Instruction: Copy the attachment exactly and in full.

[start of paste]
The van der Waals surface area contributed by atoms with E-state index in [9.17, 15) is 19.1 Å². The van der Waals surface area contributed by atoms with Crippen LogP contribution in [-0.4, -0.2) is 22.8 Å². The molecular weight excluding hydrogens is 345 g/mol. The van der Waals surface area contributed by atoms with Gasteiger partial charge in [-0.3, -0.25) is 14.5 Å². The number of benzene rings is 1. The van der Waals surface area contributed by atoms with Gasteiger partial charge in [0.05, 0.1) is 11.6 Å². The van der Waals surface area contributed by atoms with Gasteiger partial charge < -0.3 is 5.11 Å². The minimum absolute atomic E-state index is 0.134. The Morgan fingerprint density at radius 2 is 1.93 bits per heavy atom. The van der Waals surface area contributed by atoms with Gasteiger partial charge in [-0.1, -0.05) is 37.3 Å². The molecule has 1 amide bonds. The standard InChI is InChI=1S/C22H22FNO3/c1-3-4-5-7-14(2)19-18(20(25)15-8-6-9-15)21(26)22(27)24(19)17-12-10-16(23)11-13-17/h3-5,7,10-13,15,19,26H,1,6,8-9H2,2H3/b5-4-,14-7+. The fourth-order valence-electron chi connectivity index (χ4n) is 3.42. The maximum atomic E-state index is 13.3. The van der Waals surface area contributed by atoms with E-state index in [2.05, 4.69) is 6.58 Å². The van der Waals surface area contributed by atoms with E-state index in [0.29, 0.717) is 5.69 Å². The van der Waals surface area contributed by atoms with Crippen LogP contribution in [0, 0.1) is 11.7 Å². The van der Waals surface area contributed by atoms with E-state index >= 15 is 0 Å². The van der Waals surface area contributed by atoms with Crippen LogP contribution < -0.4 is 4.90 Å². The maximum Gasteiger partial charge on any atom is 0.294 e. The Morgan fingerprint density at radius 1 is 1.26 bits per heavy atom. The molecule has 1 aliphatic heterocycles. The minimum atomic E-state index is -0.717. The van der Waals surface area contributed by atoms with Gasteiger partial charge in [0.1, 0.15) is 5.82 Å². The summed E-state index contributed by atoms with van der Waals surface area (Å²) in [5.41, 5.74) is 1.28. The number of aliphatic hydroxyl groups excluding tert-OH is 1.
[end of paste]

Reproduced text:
The van der Waals surface area contributed by atoms with E-state index in [9.17, 15) is 19.1 Å². The van der Waals surface area contributed by atoms with Crippen LogP contribution in [-0.4, -0.2) is 22.8 Å². The molecular weight excluding hydrogens is 345 g/mol. The van der Waals surface area contributed by atoms with Gasteiger partial charge in [-0.3, -0.25) is 14.5 Å². The number of benzene rings is 1. The van der Waals surface area contributed by atoms with Gasteiger partial charge in [0.05, 0.1) is 11.6 Å². The van der Waals surface area contributed by atoms with Gasteiger partial charge < -0.3 is 5.11 Å². The minimum absolute atomic E-state index is 0.134. The Morgan fingerprint density at radius 2 is 1.93 bits per heavy atom. The van der Waals surface area contributed by atoms with Gasteiger partial charge in [-0.1, -0.05) is 37.3 Å². The molecule has 1 amide bonds. The standard InChI is InChI=1S/C22H22FNO3/c1-3-4-5-7-14(2)19-18(20(25)15-8-6-9-15)21(26)22(27)24(19)17-12-10-16(23)11-13-17/h3-5,7,10-13,15,19,26H,1,6,8-9H2,2H3/b5-4-,14-7+. The fourth-order valence-electron chi connectivity index (χ4n) is 3.42. The maximum atomic E-state index is 13.3. The van der Waals surface area contributed by atoms with E-state index in [2.05, 4.69) is 6.58 Å². The van der Waals surface area contributed by atoms with E-state index in [0.29, 0.717) is 5.69 Å². The van der Waals surface area contributed by atoms with Crippen LogP contribution in [0, 0.1) is 11.7 Å². The van der Waals surface area contributed by atoms with E-state index >= 15 is 0 Å². The van der Waals surface area contributed by atoms with Crippen LogP contribution < -0.4 is 4.90 Å². The maximum Gasteiger partial charge on any atom is 0.294 e. The Morgan fingerprint density at radius 1 is 1.26 bits per heavy atom. The molecule has 1 aliphatic heterocycles. The minimum atomic E-state index is -0.717. The van der Waals surface area contributed by atoms with Gasteiger partial charge in [0.1, 0.15) is 5.82 Å². The summed E-state index contributed by atoms with van der Waals surface area (Å²) in [5.41, 5.74) is 1.28. The number of aliphatic hydroxyl groups excluding tert-OH is 1.